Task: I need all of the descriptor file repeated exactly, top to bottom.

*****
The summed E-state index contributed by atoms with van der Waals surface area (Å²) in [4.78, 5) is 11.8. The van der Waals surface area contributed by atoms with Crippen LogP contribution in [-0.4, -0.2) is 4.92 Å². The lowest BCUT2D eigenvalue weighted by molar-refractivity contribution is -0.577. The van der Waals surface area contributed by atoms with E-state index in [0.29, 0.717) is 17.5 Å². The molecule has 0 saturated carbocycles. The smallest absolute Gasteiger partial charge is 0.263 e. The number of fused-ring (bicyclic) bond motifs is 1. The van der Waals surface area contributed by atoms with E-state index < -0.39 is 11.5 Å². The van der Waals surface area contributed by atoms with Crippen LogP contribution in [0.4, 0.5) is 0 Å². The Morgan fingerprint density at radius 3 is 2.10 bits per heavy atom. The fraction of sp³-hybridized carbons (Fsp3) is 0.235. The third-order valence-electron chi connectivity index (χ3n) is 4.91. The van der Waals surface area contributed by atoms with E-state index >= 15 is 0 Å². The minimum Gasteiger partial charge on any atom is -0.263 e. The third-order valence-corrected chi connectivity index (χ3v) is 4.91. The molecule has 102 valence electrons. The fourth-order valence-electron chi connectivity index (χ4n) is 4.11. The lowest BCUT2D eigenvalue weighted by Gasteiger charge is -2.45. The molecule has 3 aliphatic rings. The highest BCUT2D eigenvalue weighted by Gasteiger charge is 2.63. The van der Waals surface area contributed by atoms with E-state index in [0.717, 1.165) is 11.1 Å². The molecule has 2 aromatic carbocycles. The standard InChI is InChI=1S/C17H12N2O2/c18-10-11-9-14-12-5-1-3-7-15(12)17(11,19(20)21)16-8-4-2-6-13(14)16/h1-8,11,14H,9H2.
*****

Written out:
The summed E-state index contributed by atoms with van der Waals surface area (Å²) in [4.78, 5) is 11.8. The van der Waals surface area contributed by atoms with Crippen LogP contribution in [-0.4, -0.2) is 4.92 Å². The lowest BCUT2D eigenvalue weighted by molar-refractivity contribution is -0.577. The van der Waals surface area contributed by atoms with E-state index in [0.29, 0.717) is 17.5 Å². The molecule has 0 saturated carbocycles. The smallest absolute Gasteiger partial charge is 0.263 e. The number of fused-ring (bicyclic) bond motifs is 1. The van der Waals surface area contributed by atoms with E-state index < -0.39 is 11.5 Å². The van der Waals surface area contributed by atoms with Crippen LogP contribution in [0.4, 0.5) is 0 Å². The Morgan fingerprint density at radius 3 is 2.10 bits per heavy atom. The fraction of sp³-hybridized carbons (Fsp3) is 0.235. The third-order valence-electron chi connectivity index (χ3n) is 4.91. The van der Waals surface area contributed by atoms with E-state index >= 15 is 0 Å². The minimum Gasteiger partial charge on any atom is -0.263 e. The third-order valence-corrected chi connectivity index (χ3v) is 4.91. The molecule has 102 valence electrons. The fourth-order valence-electron chi connectivity index (χ4n) is 4.11. The lowest BCUT2D eigenvalue weighted by Gasteiger charge is -2.45. The molecule has 3 aliphatic rings. The highest BCUT2D eigenvalue weighted by Gasteiger charge is 2.63. The van der Waals surface area contributed by atoms with E-state index in [0.717, 1.165) is 11.1 Å². The molecule has 2 aromatic carbocycles. The standard InChI is InChI=1S/C17H12N2O2/c18-10-11-9-14-12-5-1-3-7-15(12)17(11,19(20)21)16-8-4-2-6-13(14)16/h1-8,11,14H,9H2.